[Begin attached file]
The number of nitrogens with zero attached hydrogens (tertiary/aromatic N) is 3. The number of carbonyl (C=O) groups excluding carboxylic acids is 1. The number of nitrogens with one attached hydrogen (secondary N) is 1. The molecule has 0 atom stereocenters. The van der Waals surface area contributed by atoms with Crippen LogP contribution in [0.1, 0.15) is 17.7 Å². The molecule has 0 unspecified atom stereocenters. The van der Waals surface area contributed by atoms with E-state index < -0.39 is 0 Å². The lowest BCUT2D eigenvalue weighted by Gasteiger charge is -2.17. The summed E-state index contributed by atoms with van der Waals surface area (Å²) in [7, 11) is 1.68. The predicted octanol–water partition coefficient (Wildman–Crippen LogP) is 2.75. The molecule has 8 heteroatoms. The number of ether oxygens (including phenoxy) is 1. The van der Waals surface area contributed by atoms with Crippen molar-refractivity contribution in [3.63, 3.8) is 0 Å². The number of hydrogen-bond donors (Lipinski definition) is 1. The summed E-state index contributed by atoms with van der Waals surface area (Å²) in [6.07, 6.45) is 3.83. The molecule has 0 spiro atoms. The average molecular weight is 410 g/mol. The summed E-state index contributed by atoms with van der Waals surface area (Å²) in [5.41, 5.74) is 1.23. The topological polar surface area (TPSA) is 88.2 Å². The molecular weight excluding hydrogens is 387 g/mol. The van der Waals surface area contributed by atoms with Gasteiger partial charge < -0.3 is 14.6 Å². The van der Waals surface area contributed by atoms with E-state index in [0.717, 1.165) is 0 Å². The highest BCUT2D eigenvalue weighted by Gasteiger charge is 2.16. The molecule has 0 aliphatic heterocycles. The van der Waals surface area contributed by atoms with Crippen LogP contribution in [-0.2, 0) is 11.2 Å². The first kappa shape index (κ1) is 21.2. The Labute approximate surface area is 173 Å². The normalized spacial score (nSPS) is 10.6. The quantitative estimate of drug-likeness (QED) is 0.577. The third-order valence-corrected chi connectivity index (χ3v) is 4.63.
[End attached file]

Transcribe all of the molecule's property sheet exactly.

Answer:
The number of nitrogens with zero attached hydrogens (tertiary/aromatic N) is 3. The number of carbonyl (C=O) groups excluding carboxylic acids is 1. The number of nitrogens with one attached hydrogen (secondary N) is 1. The molecule has 0 atom stereocenters. The van der Waals surface area contributed by atoms with Crippen LogP contribution in [0.1, 0.15) is 17.7 Å². The molecule has 0 unspecified atom stereocenters. The van der Waals surface area contributed by atoms with E-state index < -0.39 is 0 Å². The lowest BCUT2D eigenvalue weighted by Gasteiger charge is -2.17. The summed E-state index contributed by atoms with van der Waals surface area (Å²) in [7, 11) is 1.68. The predicted octanol–water partition coefficient (Wildman–Crippen LogP) is 2.75. The molecule has 8 heteroatoms. The number of ether oxygens (including phenoxy) is 1. The van der Waals surface area contributed by atoms with Crippen molar-refractivity contribution in [3.63, 3.8) is 0 Å². The number of hydrogen-bond donors (Lipinski definition) is 1. The summed E-state index contributed by atoms with van der Waals surface area (Å²) in [6.07, 6.45) is 3.83. The molecule has 0 spiro atoms. The average molecular weight is 410 g/mol. The summed E-state index contributed by atoms with van der Waals surface area (Å²) in [5.41, 5.74) is 1.23. The topological polar surface area (TPSA) is 88.2 Å². The molecular weight excluding hydrogens is 387 g/mol. The van der Waals surface area contributed by atoms with Gasteiger partial charge < -0.3 is 14.6 Å². The van der Waals surface area contributed by atoms with E-state index in [0.717, 1.165) is 0 Å². The highest BCUT2D eigenvalue weighted by Gasteiger charge is 2.16. The molecule has 0 aliphatic heterocycles. The van der Waals surface area contributed by atoms with Crippen LogP contribution in [-0.2, 0) is 11.2 Å². The first kappa shape index (κ1) is 21.2. The Labute approximate surface area is 173 Å². The normalized spacial score (nSPS) is 10.6. The quantitative estimate of drug-likeness (QED) is 0.577. The third-order valence-corrected chi connectivity index (χ3v) is 4.63.